Every movie news site (even the dearly-departed mothership), when it covers a upcoming movie, tends to focus on “Who will be in the movie?” or “Where were the stars spotted?” or something like that, but not the most important question of all; “Who’s shooting the damn movie?”. As always, I must be the one to answer that question, with this handy guide of what our brightest and most talented cinematographers are shooting or will shoot.
Paul Thomas Anderson
He may be a director, but it appears that PTA has also caught the cinematography bug in the past year. For one, he shot all three of the Radiohead videos he directed, as well as his short documentary Junun, but that’s nothing compared to the cinematographic task he’s setting for himself right now. He’s currently hard at work on his next film, currently untitled but with the production title Phantom Thread, and it appears that he will be serving as his own DoP on it. I’ve heard at least one eyewitness report confirming this, and the press release for the film doesn’t mention a cinematographer even as it announced tons of other crew members (the closest was announcing Michael Bauman as a “lighting cameraman”; Bauman was a light technician on The Master and a gaffer on Inherent Vice, and IMDb sez that this title means that he will be the film’s “chief lighting technician”). It sounds like PTA is taking over camera duties in the absence of the ever-busy Robert Elswit (I’ve heard rumors that his last stop-gap DoP when Elswit wasn’t available, Mihai Malaimare Jr., did not get along with him at all while shooting The Master, making a reunion unlikely). The film stars Daniel Day-Lewis as a fashion designer in 50s Britain, and also features up-and-coming European actress Vicky Krieps and Mike Leigh regular Lesley Manville.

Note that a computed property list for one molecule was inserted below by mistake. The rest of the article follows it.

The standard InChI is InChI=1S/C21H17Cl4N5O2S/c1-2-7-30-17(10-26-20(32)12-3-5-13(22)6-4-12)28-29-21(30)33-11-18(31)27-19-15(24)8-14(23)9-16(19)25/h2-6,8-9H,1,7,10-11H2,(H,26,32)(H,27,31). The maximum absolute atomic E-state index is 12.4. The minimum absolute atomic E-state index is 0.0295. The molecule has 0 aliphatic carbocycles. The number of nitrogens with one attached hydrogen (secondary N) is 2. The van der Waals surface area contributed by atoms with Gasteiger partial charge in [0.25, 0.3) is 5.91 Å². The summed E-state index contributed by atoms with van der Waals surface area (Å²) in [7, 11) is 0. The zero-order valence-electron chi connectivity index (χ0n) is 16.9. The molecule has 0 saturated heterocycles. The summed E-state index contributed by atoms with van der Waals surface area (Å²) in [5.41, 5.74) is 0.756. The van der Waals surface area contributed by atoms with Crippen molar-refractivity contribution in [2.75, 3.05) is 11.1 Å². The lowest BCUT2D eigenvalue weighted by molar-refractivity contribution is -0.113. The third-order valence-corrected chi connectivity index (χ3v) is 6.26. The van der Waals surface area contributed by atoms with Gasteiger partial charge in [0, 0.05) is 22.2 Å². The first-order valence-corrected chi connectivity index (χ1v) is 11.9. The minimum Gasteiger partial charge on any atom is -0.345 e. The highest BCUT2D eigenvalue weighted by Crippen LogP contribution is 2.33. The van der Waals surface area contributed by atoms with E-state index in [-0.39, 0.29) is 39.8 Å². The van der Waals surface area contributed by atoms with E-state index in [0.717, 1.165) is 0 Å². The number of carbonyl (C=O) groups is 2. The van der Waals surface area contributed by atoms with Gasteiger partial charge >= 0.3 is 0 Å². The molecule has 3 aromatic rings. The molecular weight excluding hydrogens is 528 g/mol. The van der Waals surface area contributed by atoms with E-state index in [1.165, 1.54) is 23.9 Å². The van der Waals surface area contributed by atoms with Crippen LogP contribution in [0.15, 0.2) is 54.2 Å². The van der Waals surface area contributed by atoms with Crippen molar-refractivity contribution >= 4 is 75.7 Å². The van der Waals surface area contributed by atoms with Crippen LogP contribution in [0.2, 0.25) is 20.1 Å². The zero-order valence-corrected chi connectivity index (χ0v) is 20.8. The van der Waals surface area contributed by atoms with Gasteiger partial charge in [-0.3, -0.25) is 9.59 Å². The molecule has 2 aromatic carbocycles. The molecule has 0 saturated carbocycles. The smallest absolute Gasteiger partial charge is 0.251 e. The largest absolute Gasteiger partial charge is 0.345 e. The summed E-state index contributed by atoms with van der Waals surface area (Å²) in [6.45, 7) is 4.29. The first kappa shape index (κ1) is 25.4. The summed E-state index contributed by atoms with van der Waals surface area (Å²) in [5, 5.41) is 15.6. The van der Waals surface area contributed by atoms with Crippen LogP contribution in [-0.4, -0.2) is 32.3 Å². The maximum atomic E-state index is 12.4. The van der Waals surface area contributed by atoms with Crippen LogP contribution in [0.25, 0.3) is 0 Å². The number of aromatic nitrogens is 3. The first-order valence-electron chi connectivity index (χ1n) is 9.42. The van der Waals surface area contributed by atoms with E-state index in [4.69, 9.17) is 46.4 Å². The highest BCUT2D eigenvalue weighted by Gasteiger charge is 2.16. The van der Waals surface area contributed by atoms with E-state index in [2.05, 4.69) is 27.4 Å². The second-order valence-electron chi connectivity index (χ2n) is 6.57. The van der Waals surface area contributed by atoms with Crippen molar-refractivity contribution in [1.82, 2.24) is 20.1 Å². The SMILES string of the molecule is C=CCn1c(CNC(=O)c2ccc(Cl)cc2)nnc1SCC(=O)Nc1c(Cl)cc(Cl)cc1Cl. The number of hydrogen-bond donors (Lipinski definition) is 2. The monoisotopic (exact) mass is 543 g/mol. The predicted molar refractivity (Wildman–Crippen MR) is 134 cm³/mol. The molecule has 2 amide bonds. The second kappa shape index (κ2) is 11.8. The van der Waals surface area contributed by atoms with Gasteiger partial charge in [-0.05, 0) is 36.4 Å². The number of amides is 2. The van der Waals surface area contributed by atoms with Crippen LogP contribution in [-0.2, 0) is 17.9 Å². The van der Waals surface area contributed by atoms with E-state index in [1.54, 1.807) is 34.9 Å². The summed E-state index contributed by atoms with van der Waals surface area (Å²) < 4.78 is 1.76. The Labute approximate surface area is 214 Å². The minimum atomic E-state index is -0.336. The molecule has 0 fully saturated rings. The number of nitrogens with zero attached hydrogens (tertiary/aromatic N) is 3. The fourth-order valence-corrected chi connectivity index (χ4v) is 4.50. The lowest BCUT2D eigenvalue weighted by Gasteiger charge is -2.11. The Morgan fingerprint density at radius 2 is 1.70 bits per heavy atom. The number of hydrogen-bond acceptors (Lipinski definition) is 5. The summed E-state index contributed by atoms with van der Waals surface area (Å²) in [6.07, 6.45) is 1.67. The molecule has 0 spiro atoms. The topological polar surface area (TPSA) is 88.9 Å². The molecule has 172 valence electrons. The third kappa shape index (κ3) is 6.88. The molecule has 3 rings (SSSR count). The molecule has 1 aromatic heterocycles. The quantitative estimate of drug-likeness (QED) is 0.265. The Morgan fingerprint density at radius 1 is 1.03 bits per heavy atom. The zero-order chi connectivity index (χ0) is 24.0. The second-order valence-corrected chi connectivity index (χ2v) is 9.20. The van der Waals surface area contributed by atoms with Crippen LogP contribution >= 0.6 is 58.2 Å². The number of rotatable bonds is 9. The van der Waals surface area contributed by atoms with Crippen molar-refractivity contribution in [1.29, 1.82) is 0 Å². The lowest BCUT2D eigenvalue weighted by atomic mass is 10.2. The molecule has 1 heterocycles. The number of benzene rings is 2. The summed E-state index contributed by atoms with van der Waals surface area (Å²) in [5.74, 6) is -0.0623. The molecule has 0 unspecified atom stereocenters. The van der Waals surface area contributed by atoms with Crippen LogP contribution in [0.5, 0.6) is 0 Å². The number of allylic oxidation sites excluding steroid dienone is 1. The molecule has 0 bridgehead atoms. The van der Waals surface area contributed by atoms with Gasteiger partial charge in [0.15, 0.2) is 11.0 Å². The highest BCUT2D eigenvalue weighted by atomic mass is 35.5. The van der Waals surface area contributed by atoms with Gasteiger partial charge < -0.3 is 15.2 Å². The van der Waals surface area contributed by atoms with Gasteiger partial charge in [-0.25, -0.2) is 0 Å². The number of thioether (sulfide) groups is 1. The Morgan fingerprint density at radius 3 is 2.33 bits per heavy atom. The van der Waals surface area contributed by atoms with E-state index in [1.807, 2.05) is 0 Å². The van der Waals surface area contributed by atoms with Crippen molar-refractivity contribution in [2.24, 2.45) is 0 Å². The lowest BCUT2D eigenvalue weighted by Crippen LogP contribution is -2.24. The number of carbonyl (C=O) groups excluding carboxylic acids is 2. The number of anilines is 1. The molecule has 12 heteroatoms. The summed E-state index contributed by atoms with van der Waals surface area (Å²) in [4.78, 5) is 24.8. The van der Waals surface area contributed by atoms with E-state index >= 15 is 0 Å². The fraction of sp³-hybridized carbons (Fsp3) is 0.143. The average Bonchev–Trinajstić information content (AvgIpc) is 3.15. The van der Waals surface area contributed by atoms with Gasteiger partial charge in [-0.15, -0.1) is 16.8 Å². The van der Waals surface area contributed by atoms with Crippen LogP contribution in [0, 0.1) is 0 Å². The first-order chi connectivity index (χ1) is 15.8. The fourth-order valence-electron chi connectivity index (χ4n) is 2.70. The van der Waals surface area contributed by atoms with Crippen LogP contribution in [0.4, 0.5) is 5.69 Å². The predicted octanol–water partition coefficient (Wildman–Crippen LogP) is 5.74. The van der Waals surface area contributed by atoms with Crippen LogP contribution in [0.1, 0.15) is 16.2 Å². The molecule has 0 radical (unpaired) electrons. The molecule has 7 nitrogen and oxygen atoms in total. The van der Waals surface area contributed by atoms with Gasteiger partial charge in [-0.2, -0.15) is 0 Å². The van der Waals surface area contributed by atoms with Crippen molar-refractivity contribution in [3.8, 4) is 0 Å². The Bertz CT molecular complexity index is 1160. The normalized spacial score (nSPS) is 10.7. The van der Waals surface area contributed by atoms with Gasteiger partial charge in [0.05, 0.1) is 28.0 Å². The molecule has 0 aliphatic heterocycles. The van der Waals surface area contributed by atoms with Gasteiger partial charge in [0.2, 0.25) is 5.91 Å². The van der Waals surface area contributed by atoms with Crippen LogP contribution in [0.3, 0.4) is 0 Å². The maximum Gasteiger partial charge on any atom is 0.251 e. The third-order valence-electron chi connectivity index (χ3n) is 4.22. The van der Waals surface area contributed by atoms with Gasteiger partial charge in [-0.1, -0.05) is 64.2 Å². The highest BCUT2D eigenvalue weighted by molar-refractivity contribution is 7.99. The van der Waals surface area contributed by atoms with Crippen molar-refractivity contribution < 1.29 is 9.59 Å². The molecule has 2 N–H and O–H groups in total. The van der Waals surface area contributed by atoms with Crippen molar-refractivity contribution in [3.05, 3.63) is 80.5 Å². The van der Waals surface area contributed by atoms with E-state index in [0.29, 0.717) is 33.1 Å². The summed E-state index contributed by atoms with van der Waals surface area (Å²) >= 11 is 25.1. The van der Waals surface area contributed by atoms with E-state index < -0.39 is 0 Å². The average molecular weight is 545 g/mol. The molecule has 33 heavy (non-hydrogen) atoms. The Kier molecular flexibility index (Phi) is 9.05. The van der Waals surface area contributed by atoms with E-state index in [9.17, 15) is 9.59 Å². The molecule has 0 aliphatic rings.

Blauvelt had a pretty damn good year last year, between shooting James Schamus’s Indignation and continuing his collaboration with Kelly Reichardt (having already shot Meek’s Cutoff and Night Moves) with Certain Women. And his future looks pretty exciting too. I’ve previously mentioned him shooting State Like Sleep, an indie whose plot description is maddeningly vague but which stars Michael Shannon and Katherine Waterson, so I’m fuckin’ there. And there’s also Running Out of Angels, a coming-of-age story set in 1999. But what I’m really excited about is him working with Gus Van Sant on his upcoming John Callahan biopic, Don’t Worry, He Won’t Get Far on Foot, starring Joaquin Phoenix as Callahan, Rooney Mara, and Jonah Hill. Blauvelt had worked in the past under Van Sant’s go-to DoP Harris Savides, so this marks a reunion between the two and Blauvelt’s addition to Van Sant’s long line of great collaborators between the camera, including Savides, Christopher Doyle, Robert Yeoman, Linus Sandgren, Darius Khondji (for a tragically-unaired pilot about the Salem Witch Trials), and Kasper Tuxen. Let’s just hope this is the movie that gets Van Sant back on-track (it’s his first self-penned script since Paranoid Park, which at least bodes well), because I don’t think I can take another well-shot but terrible movie before I completely give up on him.
Following the raves he got for Park Chan-wook’s The Handmaiden last year, Chung has two very tonally different movies coming out this year. The first is the new adaptation of Stephen King’s It, by Mama‘s Andres Muschetti, and the second is the Edison-vs.-Westinghouse drama The Current War, which sees him reuniting with his director on, sigh, Me and Earl and the Dying Girl, Alfonso Gomez-Rejon. At least we’re now one step closer to Michael Shannon being in a Park Chan-wook movie.
Dryburgh, a DoP for Michael Mann, Jane Campion, Mira Nair, and Martin Scorsese, has two films out this year; Gifted, the “genius kid” family drama from Marc Webb, and The Great Wall, Zhang Yimou’s latest visually dazzling disappointment. Next year, he stays away from green-screen-heavy productions (having also worked on the abomination unto God Alice Through the Looking Glass) and shoots a nice, nonthreatening drama, this being Neil Burger’s Untouchable, a remake of the massively successful, horrible-sounding French dramedy The Intouchables, about a wealthy paraplegic white man being helped by and becoming friends with a poor black man. Here, the white man is played by Bryan Cranston, and the black man is played by Kevin Hart, and Nicole Kidman is in it too, as, I dunno, Eliot Ness.